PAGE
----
No. The Creative Commons license seeks to promote recognition of the original author's work through attribution, but does not provide the same framework for enforcement that the DMCA would. The proper approach in cases such as the deleted Wikipedia article and subsequent reuse would be to provide a courteous notice to Wikipedia of your original publication and ask to be listed as the original author or be provided attribution. In the absence of relief there, then what rights you have would be determined by the Wikipedia Terms of Service.
Since, and I am assuming here, that you are not generating billions of dollars on the original publication in royalties, seeking to bring a DMCA type enforcement on a Wikipedia article dispute would be like trying to swat a fly with a sledgehammer. (or more commonly in divorce, two people having hearing and spending thousands of dollars on attorney's fees fighting over a blender -- they are free to do it, but they would have been much better off buying 500 new blenders...)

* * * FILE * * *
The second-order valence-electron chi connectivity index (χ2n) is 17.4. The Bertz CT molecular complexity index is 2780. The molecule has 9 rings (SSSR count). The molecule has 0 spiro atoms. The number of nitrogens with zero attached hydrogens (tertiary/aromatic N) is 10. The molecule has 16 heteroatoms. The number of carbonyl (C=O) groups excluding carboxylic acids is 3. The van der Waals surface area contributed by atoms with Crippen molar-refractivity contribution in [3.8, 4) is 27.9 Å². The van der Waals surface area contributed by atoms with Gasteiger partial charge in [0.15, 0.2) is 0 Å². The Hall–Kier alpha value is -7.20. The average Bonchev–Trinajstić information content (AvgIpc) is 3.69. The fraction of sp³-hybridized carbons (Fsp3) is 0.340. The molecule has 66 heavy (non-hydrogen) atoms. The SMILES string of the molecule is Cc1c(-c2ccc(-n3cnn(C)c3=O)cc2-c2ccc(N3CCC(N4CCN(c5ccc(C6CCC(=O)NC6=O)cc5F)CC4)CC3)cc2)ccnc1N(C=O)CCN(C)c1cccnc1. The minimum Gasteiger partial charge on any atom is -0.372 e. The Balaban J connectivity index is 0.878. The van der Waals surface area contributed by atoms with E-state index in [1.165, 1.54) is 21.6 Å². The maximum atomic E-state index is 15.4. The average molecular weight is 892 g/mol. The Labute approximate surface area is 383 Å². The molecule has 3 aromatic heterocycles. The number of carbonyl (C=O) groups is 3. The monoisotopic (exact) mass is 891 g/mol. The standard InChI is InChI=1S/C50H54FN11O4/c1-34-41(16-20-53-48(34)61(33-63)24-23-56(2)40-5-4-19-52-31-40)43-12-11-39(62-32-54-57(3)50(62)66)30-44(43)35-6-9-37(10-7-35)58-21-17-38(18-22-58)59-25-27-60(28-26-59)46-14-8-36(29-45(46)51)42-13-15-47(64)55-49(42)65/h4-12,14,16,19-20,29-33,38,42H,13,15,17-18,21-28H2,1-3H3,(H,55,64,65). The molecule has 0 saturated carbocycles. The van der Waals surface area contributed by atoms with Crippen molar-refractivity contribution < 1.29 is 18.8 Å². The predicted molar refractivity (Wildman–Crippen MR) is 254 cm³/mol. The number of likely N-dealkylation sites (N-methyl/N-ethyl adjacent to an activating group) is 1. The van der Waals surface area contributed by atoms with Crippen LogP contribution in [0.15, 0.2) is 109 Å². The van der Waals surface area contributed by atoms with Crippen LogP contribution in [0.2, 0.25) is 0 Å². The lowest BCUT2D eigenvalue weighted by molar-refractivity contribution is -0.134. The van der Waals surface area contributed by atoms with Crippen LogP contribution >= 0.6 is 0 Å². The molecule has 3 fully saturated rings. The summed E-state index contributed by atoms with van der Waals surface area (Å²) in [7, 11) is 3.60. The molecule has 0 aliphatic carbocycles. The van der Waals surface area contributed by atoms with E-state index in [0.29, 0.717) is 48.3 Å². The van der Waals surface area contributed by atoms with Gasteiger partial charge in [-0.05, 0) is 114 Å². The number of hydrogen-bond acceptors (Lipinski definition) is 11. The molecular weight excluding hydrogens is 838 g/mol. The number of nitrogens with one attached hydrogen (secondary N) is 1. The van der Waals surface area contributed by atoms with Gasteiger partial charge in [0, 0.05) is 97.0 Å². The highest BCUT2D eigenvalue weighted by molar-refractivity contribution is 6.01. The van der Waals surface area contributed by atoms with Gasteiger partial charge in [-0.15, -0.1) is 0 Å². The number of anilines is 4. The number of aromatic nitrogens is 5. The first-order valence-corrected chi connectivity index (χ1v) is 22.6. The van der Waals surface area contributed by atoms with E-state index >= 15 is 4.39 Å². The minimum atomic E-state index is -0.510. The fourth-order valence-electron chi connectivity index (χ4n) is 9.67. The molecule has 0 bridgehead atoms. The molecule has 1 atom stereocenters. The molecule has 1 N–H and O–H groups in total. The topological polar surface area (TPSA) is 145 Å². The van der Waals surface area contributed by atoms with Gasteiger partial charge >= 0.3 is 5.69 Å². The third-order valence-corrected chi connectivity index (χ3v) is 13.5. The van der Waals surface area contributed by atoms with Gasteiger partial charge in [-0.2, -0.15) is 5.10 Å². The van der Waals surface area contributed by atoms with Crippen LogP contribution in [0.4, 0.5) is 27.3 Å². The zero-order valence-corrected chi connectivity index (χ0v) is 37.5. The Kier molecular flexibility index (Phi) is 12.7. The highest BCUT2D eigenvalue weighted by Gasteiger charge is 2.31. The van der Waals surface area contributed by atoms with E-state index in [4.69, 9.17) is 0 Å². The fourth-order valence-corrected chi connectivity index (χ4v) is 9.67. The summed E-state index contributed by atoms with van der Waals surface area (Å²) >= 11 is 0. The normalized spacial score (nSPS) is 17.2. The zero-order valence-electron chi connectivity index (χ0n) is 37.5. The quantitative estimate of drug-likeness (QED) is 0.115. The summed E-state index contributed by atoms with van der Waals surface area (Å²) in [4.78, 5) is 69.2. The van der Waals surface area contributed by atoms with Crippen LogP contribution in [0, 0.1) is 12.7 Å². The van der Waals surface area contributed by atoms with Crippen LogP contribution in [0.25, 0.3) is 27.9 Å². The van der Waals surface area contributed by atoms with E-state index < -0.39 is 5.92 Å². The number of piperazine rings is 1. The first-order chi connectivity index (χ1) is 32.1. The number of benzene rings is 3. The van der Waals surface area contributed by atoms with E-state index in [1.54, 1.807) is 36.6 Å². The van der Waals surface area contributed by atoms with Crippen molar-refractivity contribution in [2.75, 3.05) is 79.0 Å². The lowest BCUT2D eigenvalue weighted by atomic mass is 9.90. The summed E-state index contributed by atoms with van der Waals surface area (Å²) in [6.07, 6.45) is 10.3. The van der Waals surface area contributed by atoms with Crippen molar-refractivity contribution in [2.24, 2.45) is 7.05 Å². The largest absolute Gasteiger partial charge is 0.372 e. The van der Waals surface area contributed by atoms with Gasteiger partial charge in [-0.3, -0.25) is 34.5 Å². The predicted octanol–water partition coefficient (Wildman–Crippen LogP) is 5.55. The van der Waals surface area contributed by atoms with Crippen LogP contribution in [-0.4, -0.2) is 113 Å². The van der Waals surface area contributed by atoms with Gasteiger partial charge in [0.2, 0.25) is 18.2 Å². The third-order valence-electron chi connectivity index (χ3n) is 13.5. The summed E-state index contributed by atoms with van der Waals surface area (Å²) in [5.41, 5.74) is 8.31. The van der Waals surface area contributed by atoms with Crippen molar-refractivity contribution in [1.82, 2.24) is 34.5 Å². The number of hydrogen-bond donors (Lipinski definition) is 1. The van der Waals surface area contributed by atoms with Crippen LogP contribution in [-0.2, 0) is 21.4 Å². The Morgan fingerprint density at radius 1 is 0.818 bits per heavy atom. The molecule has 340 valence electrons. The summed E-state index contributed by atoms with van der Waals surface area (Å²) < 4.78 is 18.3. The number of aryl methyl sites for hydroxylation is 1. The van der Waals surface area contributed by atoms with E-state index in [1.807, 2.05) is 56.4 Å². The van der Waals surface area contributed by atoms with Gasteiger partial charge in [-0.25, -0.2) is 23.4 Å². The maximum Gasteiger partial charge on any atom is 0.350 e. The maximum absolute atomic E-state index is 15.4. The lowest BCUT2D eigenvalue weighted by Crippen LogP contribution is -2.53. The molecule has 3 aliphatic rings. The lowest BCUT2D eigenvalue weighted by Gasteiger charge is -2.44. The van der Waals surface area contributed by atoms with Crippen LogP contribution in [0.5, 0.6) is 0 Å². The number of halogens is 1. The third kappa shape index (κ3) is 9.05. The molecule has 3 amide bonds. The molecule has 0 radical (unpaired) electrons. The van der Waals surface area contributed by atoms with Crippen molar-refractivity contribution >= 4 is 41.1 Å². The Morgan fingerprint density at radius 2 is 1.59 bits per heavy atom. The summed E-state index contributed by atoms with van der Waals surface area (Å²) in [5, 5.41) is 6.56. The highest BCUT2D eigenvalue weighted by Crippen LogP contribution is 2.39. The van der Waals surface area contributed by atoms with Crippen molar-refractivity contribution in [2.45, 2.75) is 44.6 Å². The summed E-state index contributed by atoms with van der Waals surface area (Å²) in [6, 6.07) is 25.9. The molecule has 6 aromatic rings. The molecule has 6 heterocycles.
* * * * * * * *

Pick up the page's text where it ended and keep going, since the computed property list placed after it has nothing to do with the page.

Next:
Keeping perspective and providing a courteous letter is probably your most cost efficient first step in situations like this. And in all areas of law, just remember, you catch more flies with honey than you do with salt. (meaning taking the courteous approach usually affords better results than a scalding letter breathing hell-fire and brimstone)
In followup to earlier comment:
Presuming you would be covered by the World Intellectual Property Organization Treaty on Copyright of 1996 (as a U.S. Citizen you would be), and your copyright is on file with the United States Copyright Offices (same presumption) as prerequisite to suit, then there is nothing that prevents you from invoking the protections under general copyright law and under the DMCA (inlcuding the Takedown provisions). Note: these are not the only prerequisites to taking action, but instead the minimum critera to qualify, and note this does not pass on the wisdom of doing so (there are often significant consequences to improperly invoking previsions of certain acts).